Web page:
Kremlin-linked hackers are feared around the world for their sophisticated methods of breaking into the networks of military and government officials, but not every tactic needs to be tech-savvy. Indeed, some say old school tricks like the 'honeytrap' have simply moved to the web.
This tried-and-tested technique – using attractive men and women to persuade targets to reveal secret or personal information – has been adapted by Moscow's spies for the digital age, moving to social media platforms such as Facebook and Twitter to 'friend' and 'follow' US personnel.
"Some [tactics] are quite unsophisticated, attractive women sending friend requests," John Bambenek, a threat intelligence expert at Fidelis Cybersecurity told Politico. "Spies understand that a great deal can be discerned about what militaries are up to based on the unclassified behaviour of soldiers."
Officials are reportedly concerned Russian agents who "friend" US soldiers online will be able to share propaganda into their news feeds or even communicate directly. Of course, Russia is not the only country using the technique and it has long been rumoured North Korea uses honeytraps.
Fidelis was one of the many cybersecurity firms who analysed the "APT28" state hacking team following the breach at the Democratic National Committee (DNC) last year. The group has been assigned a slew of titles and codenames over the years, including Sofacy, Pawn Storm and Fancy Bear.
Social media is only one fork of the multi-faceted campaign against US military, government personnel and corporations, officials believe. For months, the nation's intelligence community has warned about a spike in cyber-aggression and so-called "active measures" from Russia.
Linda Roja, the US defence department's spokesperson told Politico she would not comment on specific online activities but confirmed that new technology has made keeping the movements, activities and day-to-day behaviour of military staffers more difficult to keep under wraps.
"The proliferation of internet-based communications and social media applications has elevated the potential for nefarious use that could affect our personnel," she said.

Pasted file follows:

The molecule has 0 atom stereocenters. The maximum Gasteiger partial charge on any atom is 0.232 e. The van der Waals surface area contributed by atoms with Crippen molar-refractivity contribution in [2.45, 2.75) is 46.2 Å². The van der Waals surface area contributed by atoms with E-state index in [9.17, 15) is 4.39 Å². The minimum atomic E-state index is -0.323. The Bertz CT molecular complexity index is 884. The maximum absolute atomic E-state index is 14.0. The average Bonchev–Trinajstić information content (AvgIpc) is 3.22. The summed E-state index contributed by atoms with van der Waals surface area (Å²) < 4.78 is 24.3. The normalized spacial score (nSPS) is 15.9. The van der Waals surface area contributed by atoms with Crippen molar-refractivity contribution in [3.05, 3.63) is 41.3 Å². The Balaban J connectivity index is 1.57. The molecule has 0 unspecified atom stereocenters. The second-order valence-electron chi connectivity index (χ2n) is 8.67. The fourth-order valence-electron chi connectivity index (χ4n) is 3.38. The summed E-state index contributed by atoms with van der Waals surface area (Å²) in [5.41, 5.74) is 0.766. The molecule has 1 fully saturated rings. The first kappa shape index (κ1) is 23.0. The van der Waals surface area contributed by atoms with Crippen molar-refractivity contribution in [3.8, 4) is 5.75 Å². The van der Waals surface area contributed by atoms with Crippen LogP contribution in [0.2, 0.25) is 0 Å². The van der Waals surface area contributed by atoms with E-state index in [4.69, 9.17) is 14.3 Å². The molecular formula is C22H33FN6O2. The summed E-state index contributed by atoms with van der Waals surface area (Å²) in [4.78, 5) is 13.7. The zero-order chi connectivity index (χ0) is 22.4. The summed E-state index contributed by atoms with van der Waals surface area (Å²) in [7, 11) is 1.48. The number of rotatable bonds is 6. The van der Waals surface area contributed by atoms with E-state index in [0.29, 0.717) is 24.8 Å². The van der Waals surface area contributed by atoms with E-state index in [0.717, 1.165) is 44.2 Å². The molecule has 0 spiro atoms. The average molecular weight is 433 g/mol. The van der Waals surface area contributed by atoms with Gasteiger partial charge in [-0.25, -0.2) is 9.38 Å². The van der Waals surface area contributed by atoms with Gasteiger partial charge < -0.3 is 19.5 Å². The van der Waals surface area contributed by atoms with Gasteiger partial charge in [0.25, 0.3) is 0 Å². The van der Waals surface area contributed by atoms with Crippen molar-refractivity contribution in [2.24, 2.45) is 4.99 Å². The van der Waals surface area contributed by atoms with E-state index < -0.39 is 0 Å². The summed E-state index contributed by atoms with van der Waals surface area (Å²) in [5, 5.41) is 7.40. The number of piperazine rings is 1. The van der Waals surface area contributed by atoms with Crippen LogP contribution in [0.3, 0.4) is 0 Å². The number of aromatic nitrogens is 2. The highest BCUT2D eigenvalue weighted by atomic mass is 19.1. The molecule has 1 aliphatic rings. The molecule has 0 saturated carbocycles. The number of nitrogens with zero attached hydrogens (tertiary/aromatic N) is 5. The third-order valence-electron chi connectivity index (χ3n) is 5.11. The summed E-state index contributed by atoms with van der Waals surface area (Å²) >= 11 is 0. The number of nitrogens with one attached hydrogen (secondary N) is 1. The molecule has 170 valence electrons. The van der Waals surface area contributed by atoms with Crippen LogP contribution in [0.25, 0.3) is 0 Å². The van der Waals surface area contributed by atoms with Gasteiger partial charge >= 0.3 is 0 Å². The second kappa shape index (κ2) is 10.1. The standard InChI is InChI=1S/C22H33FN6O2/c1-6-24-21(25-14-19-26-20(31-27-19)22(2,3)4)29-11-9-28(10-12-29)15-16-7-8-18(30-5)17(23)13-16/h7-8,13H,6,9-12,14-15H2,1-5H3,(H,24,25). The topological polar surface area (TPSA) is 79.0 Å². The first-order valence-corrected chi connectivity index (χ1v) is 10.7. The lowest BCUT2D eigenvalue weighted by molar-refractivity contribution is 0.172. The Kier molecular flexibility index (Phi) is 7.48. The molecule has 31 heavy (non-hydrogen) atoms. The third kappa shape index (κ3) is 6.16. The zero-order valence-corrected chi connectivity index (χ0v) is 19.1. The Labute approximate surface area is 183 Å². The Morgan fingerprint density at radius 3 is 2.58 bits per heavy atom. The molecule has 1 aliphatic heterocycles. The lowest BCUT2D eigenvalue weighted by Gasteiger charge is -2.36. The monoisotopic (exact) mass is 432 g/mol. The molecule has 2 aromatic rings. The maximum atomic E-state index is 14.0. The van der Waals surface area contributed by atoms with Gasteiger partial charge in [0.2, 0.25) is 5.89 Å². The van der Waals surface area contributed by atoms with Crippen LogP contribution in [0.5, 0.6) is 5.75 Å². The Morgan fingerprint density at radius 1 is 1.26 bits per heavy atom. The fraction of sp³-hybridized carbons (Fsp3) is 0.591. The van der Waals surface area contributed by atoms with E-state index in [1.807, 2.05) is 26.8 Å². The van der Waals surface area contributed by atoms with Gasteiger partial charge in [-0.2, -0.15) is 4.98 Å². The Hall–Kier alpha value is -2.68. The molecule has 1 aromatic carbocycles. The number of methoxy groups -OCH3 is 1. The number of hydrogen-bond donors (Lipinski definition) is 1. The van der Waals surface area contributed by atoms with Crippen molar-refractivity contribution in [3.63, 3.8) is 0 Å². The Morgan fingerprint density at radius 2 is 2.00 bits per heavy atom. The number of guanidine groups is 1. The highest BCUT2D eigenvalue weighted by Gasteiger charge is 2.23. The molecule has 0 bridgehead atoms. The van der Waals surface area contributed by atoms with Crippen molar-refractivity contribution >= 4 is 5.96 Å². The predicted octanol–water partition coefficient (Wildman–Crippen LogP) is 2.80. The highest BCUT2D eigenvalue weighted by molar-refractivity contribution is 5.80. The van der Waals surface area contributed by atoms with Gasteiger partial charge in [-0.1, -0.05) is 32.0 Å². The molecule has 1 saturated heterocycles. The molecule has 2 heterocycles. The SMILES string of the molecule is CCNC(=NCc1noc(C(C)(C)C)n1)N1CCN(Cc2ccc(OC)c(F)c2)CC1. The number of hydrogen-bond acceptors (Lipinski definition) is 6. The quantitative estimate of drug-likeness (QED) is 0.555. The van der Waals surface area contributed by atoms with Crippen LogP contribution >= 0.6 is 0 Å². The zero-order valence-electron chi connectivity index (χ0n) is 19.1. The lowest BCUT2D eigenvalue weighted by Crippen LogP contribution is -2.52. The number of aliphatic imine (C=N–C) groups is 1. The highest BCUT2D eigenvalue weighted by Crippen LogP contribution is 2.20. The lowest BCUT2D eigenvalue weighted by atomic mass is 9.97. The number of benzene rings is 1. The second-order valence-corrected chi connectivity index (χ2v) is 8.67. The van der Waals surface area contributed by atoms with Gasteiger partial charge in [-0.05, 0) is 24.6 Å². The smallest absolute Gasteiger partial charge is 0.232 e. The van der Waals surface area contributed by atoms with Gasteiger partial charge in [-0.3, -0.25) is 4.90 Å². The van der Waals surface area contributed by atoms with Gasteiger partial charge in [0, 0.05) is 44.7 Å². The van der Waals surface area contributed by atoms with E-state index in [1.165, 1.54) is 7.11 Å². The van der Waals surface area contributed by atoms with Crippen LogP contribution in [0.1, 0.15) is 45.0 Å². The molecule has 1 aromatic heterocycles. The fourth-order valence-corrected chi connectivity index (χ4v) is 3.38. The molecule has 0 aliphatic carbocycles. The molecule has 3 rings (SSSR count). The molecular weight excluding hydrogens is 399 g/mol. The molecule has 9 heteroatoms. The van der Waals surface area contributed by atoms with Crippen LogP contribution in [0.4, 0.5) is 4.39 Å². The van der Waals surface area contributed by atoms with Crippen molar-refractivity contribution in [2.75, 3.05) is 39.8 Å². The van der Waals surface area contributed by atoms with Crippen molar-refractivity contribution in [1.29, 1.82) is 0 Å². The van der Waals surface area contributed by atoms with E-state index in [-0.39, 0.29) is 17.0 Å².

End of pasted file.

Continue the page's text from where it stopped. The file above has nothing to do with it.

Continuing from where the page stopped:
"We make every effort to educate and inform DoD personnel of these threats, while bolstering our network defense capabilities to protect IT infrastructure from outside intrusions."
Over the past year, Russian cyberespionage and leaking tactics have been under-the-spotlight due to their sheer brashness.
Multiple cybersecurity firms, including ThreatConnect, SecureWorks, Crowdstrike and Fidelis, have exposed various cases of misinformation, email phishing, hacking, leaking and surveillance.
"The Russian leadership invests significant resources in both foreign and domestic propaganda and places a premium on transmitting what it views as consistent, self-reinforcing narratives regarding its desires and redlines," the US government warned in a report from January this year.
According to the Financial Times, citing Russia's Kommersant newspaper, the Kremlin spends up to $300 million every year on its "cyber army". Russian defence minister, Sergei Shoigu, previously admitted the use of "information troops", saying: "Propaganda must be smart, literate and effective."
In a report released this week (13 June), Trend Micro, a cybersecurity firm, analysed the impact of fake news and propaganda spread via social channels.
"By now it should be very clear that social media has very strong effects on the real world," the firm warned. "It can no longer be dismissed as 'things that happen on the internet'. What goes on inside Facebook, Twitter, and other social media platforms can change the course of nations."